It’s interview time again!
Today I’m joined my Devon based writer, Olli Tooley. Why not grab a cuppa, take a seat for five minutes, and have a read?
What inspired you to write your book?
The original inspiration was when my boys were looking round a cheesy gift shop on holiday. You know? The kind where you can buy gemstones and seashells, and crystal swans, and resin models of fairies with sparkly wings.
Each of my three boys had a favourite colour; blue, red, and green, respectively, and eventually we relented and bought them a little dragon each. It was so long ago now I can’t recall if I suggested it, or one of them did, but the idea was born to write a story featuring the three brothers. There was “a legend of a magical stone” which had been shattered by an ancient powerful wizard and the three parts had been scattered in different directions.
Each boy would fight a different coloured dragon to recover a different part of the stone. Red, green, and blue, would then be reunited to repair the magical stone and save the blah-de-blah-de-blah, it was AWFUL. It still gives me goosebumps just thinking about how cheesy it would have been.
It sat in a computer file for years untouched while I worked on other ideas.
Do you model any of your characters after people you know? If so, do these people see themselves in your characters?
Well naturally, the original basis for the main three boys in the book were my three sons. Their sister was based on my younger daughter, who was tiny when we bought those dragons.
Their father was based on me, but all of them have developed differently, for example my counterpart is as hard as nails; while I am a complete wimp.
Almost every character I write has elements of real people, but none of them are closely based on any one person. Of course a few are real people from history, and for those, I need to be careful not to ignore known facts.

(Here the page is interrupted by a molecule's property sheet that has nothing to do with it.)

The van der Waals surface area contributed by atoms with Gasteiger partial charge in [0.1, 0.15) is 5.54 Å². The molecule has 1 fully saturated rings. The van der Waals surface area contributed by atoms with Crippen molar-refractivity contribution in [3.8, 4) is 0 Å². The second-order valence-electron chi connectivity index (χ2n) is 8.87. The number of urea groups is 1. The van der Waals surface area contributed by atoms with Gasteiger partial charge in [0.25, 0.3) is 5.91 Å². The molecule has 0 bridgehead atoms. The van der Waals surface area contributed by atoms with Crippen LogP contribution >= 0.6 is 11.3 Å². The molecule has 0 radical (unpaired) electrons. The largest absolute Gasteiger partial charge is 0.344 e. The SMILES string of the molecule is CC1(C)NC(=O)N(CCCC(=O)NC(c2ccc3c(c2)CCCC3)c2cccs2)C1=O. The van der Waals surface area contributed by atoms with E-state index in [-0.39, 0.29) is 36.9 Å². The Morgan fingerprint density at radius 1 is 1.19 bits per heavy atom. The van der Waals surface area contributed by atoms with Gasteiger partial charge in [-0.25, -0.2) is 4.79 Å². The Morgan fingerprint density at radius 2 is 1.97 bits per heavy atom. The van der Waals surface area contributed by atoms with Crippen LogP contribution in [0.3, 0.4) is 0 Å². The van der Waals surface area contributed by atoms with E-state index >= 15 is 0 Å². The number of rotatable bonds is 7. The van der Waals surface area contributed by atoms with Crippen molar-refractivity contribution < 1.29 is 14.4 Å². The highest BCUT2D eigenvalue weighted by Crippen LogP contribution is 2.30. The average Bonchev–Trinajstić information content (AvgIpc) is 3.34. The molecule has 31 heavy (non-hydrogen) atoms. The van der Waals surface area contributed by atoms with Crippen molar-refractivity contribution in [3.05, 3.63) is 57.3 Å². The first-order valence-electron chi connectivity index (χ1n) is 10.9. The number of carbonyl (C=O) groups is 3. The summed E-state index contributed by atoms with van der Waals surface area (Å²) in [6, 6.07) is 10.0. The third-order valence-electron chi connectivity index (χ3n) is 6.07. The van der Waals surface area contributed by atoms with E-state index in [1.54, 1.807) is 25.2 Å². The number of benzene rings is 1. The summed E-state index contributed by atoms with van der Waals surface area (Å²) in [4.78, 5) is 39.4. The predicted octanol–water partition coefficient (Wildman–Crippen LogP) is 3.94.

What type of research did you have to do for your book?
I research to a ridiculous degree but I regret, I am not in the luxurious position of being able to fly off to Rome, or join an archaeological dig, to get first-hand knowledge. I have managed to go to Celtic re-enactment days, and did visit Pompeii once so It’s not all armchair knowledge. I spend a lot of time on the internet, using everything from Wikipedia to expert forums, as well as reading specific books that promise to give me more details. Some of the books I have read are insanely expensive, but my local library is a lifesaver for this.
I am a bit of a dilettante with a passing interest in all sorts of subjects including; comparative linguistics, history, folklore, politics, human relationships, and more. Even when I know broadly what I am writing about, I constantly check the precise details to ansure I don’t get a fact wrong.